Lego's Super Mario 64 set includes teeny tiny versions of classic Nintendo levels

The Lego Super Mario 64 ? Block folds levels out of the block, and it might be the coolest thing on the planet

Lego Super Mario 54 ? Block set
(Image credit: Lego Group)

Super Mario 64 turns 25 this year (sorry, fellow olds), and to celebrate Lego is releasing what might be the single most desirable set in its history, at least in the eyes of this N64-obsessed former kid.

It's a 2,064-piece set that not only builds the iconic question mark block, but also tiny versions of some of the game's most famous levels, including Peach’s Castle, Bob-omb Battlefield, Cool Cool Mountain and Lethal Lava Trouble.

Even cooler is that the set is designed to just look like the block when you want it to, but the sides open and the top folds around to reveal all of the miniature levels.

Within the levels, you'll find tiny versions of Mario, Peach, King Bob-omb, Penguin baby and mama, the chain chomp, Lakitu and his camera… it's just packed with details for gaming fans.

Here's a gallery of images so you can explore it in all its glory.

This is clearly going to be one of the best Lego sets for gifting this Christmas – I expect it will sell a ton, which may mean Lego has trouble keeping it in stock, so don't hesitate to grab it when you see it available.

It's also got a bonus built into it for those who've got the regular Lego Super Mario sets, though this is designed just to be a showpiece rather than any kind of playtime add-on for that.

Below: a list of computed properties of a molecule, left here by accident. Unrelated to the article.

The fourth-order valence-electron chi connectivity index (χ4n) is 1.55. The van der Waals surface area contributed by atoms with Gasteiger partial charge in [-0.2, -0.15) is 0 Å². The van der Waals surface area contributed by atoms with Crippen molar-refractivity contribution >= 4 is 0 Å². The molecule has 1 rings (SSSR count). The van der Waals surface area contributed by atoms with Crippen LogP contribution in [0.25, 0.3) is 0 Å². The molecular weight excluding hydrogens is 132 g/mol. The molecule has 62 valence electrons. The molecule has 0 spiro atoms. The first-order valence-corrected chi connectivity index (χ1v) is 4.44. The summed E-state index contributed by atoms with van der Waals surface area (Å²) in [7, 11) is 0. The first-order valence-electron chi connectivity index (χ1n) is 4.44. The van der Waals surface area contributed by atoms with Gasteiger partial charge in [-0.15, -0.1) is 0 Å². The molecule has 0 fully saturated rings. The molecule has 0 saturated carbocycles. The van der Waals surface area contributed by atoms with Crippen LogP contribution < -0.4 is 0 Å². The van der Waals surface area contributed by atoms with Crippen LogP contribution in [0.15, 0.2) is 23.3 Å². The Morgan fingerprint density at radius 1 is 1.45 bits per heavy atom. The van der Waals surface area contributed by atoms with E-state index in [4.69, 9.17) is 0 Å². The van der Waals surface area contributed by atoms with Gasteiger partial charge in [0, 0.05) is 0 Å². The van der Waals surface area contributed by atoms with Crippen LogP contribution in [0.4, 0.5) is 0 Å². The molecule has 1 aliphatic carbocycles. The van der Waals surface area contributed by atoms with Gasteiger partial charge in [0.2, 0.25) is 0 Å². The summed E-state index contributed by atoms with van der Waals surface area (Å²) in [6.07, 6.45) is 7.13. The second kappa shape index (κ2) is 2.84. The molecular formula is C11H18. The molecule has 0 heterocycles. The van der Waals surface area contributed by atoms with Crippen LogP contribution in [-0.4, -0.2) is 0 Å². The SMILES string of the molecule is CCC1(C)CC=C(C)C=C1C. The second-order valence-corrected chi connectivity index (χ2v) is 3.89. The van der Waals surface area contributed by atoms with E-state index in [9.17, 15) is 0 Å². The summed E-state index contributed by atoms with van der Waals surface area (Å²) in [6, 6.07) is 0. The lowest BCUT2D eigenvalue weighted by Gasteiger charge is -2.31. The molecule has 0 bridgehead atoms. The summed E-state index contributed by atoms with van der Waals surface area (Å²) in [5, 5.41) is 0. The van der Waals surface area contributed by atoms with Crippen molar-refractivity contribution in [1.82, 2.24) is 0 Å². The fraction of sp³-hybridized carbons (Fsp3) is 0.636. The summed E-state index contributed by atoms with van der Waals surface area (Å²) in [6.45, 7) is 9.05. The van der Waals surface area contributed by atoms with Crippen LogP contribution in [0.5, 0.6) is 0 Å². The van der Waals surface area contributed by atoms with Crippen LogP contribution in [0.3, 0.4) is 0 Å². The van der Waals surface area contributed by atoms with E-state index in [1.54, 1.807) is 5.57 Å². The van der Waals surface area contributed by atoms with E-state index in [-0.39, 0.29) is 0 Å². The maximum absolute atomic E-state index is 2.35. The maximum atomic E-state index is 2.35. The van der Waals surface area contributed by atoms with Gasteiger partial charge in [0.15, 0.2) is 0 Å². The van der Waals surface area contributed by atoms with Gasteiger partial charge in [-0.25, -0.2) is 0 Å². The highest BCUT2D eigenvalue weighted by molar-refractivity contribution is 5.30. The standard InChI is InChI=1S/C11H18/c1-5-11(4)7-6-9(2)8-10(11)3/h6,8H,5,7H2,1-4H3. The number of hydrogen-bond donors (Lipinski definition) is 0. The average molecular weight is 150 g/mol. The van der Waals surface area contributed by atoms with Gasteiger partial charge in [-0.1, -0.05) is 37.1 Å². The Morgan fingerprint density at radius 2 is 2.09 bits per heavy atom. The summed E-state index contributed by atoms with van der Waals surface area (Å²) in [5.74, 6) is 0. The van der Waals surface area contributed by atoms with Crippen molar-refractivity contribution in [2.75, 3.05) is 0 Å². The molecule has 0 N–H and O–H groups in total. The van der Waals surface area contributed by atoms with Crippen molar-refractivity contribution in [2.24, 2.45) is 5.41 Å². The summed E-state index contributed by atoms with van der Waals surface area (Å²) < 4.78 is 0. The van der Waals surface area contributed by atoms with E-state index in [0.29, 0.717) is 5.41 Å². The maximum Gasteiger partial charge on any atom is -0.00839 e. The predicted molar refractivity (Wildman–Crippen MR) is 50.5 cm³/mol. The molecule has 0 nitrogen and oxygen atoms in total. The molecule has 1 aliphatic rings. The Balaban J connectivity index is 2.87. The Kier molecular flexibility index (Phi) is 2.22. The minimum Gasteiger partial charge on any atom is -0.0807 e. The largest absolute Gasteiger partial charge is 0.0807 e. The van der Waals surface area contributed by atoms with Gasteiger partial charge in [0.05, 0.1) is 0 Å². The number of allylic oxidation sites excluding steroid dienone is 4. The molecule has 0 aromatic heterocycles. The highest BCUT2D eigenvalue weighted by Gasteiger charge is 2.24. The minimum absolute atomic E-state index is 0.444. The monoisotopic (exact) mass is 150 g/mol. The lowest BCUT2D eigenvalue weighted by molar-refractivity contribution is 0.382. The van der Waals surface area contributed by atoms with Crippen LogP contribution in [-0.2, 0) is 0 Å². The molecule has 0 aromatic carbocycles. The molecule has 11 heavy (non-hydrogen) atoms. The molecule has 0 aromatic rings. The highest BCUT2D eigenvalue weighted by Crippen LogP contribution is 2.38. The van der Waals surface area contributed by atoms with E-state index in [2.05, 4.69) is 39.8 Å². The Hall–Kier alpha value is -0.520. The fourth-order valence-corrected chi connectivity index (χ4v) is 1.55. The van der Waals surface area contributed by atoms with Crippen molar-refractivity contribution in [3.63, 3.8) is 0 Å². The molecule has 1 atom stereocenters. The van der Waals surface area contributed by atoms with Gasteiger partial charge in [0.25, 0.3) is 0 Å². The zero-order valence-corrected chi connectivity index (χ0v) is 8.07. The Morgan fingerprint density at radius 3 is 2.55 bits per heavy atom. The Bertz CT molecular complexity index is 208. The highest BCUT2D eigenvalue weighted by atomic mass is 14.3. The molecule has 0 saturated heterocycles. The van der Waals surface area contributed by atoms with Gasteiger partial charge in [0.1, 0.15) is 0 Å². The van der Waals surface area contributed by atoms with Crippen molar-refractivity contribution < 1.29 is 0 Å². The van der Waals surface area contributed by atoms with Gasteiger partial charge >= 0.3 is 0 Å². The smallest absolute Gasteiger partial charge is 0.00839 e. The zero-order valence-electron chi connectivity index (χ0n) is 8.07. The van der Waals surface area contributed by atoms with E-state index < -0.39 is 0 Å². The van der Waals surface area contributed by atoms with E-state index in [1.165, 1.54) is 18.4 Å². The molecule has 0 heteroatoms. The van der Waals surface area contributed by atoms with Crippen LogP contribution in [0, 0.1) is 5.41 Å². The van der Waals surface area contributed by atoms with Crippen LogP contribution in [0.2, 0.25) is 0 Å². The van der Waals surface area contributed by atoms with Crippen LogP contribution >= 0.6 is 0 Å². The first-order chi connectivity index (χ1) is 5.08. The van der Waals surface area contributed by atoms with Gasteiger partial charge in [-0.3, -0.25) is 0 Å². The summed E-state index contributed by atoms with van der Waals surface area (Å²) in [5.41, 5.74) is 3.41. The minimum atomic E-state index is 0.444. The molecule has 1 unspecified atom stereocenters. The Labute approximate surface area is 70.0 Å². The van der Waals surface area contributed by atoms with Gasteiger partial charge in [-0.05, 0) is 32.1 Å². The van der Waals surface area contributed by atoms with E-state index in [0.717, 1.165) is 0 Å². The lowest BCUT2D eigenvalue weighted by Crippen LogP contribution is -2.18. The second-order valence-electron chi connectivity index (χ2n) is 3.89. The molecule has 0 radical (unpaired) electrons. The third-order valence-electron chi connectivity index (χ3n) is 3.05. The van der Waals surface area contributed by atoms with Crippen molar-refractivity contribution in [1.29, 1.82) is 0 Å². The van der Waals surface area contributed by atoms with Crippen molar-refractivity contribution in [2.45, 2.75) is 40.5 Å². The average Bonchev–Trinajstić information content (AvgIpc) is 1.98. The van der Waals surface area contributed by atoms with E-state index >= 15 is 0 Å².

It goes on-sale on October 1 2021 from Lego exclusively, and the price is set to be £159/$169. Which I think is basically what Mario 64 cost when released, if you adjust for inflation.

Matthew Bolton

Matt is T3's former AV and Smart Home Editor (UK), master of all things audiovisual, overseeing our TV, speakers and headphones coverage. He also covered smart home products and large appliances, as well as our toys and games articles. He's can explain both what Dolby Vision IQ is and why the Lego you're building doesn't fit together the way the instructions say, so is truly invaluable. Matt has worked for tech publications for over 10 years, in print and online, including running T3's print magazine and launching its most recent redesign. He's also contributed to a huge number of tech and gaming titles over the years. Say hello if you see him roaming the halls at CES, IFA or Toy Fair. Matt now works for our sister title TechRadar.